Student Organization of Latinos Celebrates Carnival and Retiring Adviser


Photo by Rowena Rambeau

Both students and their families capped the night off with hitting a piñata! Though instead of traditionally American candy, instead it stored candies native to Mexico.

  On March 2, the Student Organization of Latinos hosted their own Carnival at the University of Central Missouri in their ongoing mission to embrace Latino culture on campus. The party also doubled as a going away party for Sandra Merrill who is the adviser for SOL for one last semester before she retires after 25 years of teaching Spanish at UCM.

  The event began with a video that explained through a blend of colonial and native traditions, Carnival blossomed into a practice unique from Catholic-Europeans’ into what it is today. 

  Yoana Rafael is a senior international business student and the current president of SOL. Rafael said that Carnival is more widely known for taking place in Brazil, although other Latino countries also have celebrations. 

  “Each Latin country has their own version of celebrating Carnival, though they aren’t ever as big as Brazil’s,” Rafael said.

  Though, not all Latin American countries celebrate Carnival even if that is more common.

  “Actually, in Colombia, we don’t celebrate Carnival, but it’s celebrated in different parts of the world,” Merrill said.

  Rafael also explained that while Carnival is usually full of dancing and long partying, SOL focused on sharing the crafts, food and education of Carnival for an evening. Many tables were set up as different stations for completing art pieces. On one table there was masquerade mask decoration, on another a place for cutting up paper garlands, papel picado , and the last was for playing Mexican-styled bingo, loteria.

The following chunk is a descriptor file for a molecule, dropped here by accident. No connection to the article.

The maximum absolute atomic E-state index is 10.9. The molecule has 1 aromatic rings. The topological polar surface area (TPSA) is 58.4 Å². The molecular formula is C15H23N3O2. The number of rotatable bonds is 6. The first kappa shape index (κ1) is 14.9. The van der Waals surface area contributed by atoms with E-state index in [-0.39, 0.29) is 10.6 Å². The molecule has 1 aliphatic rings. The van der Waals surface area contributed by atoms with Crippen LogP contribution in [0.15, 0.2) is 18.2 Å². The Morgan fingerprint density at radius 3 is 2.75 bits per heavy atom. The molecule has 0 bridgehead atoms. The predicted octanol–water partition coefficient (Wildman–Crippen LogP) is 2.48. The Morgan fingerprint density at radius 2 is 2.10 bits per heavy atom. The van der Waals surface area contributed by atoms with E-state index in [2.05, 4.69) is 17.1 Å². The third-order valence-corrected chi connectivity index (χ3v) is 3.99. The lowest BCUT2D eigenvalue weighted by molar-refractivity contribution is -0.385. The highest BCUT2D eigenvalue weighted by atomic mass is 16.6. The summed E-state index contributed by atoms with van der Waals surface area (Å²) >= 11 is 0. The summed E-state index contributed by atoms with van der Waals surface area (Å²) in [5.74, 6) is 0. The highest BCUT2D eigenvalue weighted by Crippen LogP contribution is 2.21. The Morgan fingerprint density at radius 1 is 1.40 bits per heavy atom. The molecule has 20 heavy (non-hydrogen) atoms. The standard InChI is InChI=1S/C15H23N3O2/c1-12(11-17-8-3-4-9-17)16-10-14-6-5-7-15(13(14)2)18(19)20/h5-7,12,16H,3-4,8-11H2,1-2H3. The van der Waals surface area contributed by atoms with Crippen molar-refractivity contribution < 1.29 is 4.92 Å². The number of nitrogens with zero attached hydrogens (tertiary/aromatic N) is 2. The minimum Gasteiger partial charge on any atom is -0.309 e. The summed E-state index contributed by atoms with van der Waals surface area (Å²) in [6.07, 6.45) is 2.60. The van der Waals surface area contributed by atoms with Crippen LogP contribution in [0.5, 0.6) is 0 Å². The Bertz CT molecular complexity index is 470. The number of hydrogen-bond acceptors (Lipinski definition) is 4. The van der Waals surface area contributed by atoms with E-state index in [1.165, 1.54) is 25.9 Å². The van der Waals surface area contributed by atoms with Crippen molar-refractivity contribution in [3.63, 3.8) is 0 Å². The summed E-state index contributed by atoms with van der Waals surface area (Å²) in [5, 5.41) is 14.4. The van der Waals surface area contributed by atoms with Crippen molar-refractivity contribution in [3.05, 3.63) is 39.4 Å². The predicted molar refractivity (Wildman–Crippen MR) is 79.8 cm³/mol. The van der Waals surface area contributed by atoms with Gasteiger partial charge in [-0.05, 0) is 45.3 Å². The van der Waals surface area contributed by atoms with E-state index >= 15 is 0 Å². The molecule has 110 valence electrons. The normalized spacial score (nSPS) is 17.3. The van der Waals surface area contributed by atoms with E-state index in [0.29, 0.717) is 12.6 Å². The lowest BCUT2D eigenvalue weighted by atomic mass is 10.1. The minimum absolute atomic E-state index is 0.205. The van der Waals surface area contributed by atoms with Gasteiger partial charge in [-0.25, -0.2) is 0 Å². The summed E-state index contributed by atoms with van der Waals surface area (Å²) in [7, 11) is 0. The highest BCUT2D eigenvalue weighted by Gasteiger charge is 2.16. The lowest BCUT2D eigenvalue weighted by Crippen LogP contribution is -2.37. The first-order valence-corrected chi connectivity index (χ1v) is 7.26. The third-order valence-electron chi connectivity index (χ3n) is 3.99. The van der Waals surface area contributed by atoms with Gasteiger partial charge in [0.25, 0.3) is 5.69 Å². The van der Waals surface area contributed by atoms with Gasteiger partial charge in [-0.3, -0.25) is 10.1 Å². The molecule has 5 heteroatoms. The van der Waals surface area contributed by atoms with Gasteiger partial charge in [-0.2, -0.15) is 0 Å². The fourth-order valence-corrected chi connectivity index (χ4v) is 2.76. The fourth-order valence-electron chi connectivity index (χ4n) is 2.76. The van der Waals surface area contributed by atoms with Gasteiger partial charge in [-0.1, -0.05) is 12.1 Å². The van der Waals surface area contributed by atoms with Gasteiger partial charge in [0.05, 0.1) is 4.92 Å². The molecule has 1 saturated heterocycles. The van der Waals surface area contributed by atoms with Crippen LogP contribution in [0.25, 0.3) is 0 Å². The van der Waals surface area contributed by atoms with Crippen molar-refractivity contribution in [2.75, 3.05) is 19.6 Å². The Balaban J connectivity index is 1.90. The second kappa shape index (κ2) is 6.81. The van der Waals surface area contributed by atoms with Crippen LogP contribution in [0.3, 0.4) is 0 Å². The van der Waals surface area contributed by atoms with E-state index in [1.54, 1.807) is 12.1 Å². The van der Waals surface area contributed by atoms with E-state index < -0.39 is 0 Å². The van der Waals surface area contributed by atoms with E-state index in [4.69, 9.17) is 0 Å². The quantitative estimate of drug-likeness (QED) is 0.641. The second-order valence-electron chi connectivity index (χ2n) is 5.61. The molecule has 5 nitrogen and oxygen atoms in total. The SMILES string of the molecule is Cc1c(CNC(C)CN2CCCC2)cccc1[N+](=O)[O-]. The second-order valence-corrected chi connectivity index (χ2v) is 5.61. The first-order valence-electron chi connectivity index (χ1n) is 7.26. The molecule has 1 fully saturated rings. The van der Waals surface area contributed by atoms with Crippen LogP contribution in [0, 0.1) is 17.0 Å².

“Loteria is very popular among the Mexican culture,” Merrill said. “So we always incorporate that in every activity SOL has. Though the students are from different parts of Latin America, they are not originally from there, but their parents are.”

  Junior interior design student Monze Barajas has been a member of SOL for three years, and explained that Carnival is celebrated in over 50 countries worldwide.

  “We celebrate it every year, and we also celebrate Hispanic heritage month every year,” Barajas said. “Every Wednesday we hang out and learn more about other cultures. You don’t have to speak Spanish or be Latino to be in SOL.”

  Sodexo was given a recipe by Merrill to cook traditional Carnival cuisine. A delicious tour of spiced rice, roasted chicken, a side of cooked plantains and cake were offered to the guests. The attendees ranged from SOL students and faculty to their extended family members.

  The festivities closed with a colorful llama piñata that was strung up to be opened. A song called “Dale, Dale, Dale” was played before children and adults took turns swinging for prizes to upbeat clapping and music. When the piñata was opened, the club began to clean up, and family members and faculty said their goodbyes to Sandra Merrill before she travels home to Colombia for the year to be with family and begin her retirement.

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  • Sandra Merrill takes her shot at the Carnival piñata as she celebrates for her retirement.

  • Various games and crafts were set up at various tables. This one was for cutting paper garlands and playing Mexican bingo while others were for making masks or other games.